A large majority of Funeral Support Payment applicants feel that they are treated well by Social Security Scotland during the application process. The application form is also considered straightforward to complete. However, some people encounter issues when applying for the benefit. For example (a) those whose level of English makes the application difficult, (b) those with learning difficulties, and (c) those who discover Funeral Support Payment online but do not feel digitally confident to complete the application this way.

A key issue with the applications is that processing times have increased since January 2021. From submitting their initial application form, applicants typically wait more than 10 working days for an outcome – and it is increasingly common to wait more than 20 working days. This processing time includes time spent waiting to receive copies of documents or evidence requested from clients. Recipients report that waiting for an outcome makes budgeting difficult, and can limit the positive impact of Funeral Support Payment on money-related stress and grief - particularly when applications are subject to considerable waiting times. It also creates a sense of business risk amongst funeral directors. The impact of longer waiting times is compounded by a perceived lack of communication from Social Security Scotland once applications have been submitted.

The impact of Funeral Support Payment

Impact on clients

Funeral Support Payment reduces - and sometimes removes - the need for people to borrow money to arrange a funeral, and is generally perceived by recipients to be a helpful contribution towards funeral costs. People welcome the payment, and feel like it has a positive impact on their stress levels at a difficult time, allowing them to focus more on grieving rather than worrying about paying for the funeral. However, the payment does not remove the need for borrowing completely, and some recipients feel that the payment is not enough when compared with the actual costs of a funeral. The positive impact of Funeral Support Payment can be also limited when people experience considerable waits for an application outcome.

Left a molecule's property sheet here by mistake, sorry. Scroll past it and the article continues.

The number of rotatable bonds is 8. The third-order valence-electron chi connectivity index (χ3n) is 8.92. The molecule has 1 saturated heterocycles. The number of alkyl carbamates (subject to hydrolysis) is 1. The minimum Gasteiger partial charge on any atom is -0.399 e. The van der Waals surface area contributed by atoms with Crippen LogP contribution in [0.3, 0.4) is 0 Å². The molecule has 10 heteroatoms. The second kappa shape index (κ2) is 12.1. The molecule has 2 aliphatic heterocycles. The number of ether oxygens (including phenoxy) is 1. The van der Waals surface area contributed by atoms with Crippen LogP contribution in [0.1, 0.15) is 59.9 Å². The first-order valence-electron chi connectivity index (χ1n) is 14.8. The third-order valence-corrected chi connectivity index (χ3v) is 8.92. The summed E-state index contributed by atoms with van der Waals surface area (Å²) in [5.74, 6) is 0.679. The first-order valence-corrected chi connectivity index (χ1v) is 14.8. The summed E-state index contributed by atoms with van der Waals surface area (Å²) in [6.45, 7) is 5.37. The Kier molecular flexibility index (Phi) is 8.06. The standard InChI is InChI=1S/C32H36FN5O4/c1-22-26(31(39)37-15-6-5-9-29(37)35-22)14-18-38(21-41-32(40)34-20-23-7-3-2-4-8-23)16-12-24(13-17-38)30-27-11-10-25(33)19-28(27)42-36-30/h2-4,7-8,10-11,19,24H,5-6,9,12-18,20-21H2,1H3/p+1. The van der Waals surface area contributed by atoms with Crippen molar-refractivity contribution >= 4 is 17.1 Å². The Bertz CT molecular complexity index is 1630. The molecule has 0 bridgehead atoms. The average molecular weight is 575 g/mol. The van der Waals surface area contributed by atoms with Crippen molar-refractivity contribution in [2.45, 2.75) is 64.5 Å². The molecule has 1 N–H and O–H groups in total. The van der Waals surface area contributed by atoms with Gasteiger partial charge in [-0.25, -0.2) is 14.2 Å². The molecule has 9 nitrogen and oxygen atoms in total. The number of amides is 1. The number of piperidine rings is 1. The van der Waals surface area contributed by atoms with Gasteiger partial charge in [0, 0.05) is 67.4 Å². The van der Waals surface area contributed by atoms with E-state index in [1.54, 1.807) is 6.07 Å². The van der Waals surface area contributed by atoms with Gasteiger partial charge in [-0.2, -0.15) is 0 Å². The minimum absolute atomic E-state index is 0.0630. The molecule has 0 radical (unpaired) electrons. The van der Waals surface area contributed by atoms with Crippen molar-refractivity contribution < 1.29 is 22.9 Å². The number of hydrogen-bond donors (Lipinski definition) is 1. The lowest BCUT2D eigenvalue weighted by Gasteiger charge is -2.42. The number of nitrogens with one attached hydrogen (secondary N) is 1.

Impact on funeral businesses

Funeral directors are positive about the impact of Funeral Support Payment, and report that payments from Funeral Support Payment recipients are generally as timely, or timelier, than those from other clients. However, there are two aspects of the administration of the benefit which funeral directors feel creates business risk:

1. Not being able to access information about the progress of Funeral Support Payment claims (Social Security Scotland cannot discuss details of individuals' applications with funeral directors). This can mean arranging funerals without knowing whether applications will be approved.

2. The option recipients have of receiving Funeral Support Payment directly, instead of it always being paid to funeral directors – leading to the possibility of non-payment.

Contribution to medium and long-term impacts

Funeral Support Payment reduces the need for borrowing to pay for funerals, and leads to the timely payment of funeral directors. Respectively, these factors make it likely that positive progress is being made towards achieving the following medium-term policy outcomes: (a) reduced incidence of debt stemming from funerals, and (b) reduced business insecurity for funeral directors. They are also likely to have helped the Scottish Government meet its long-term aim of reducing the poverty arising from funerals.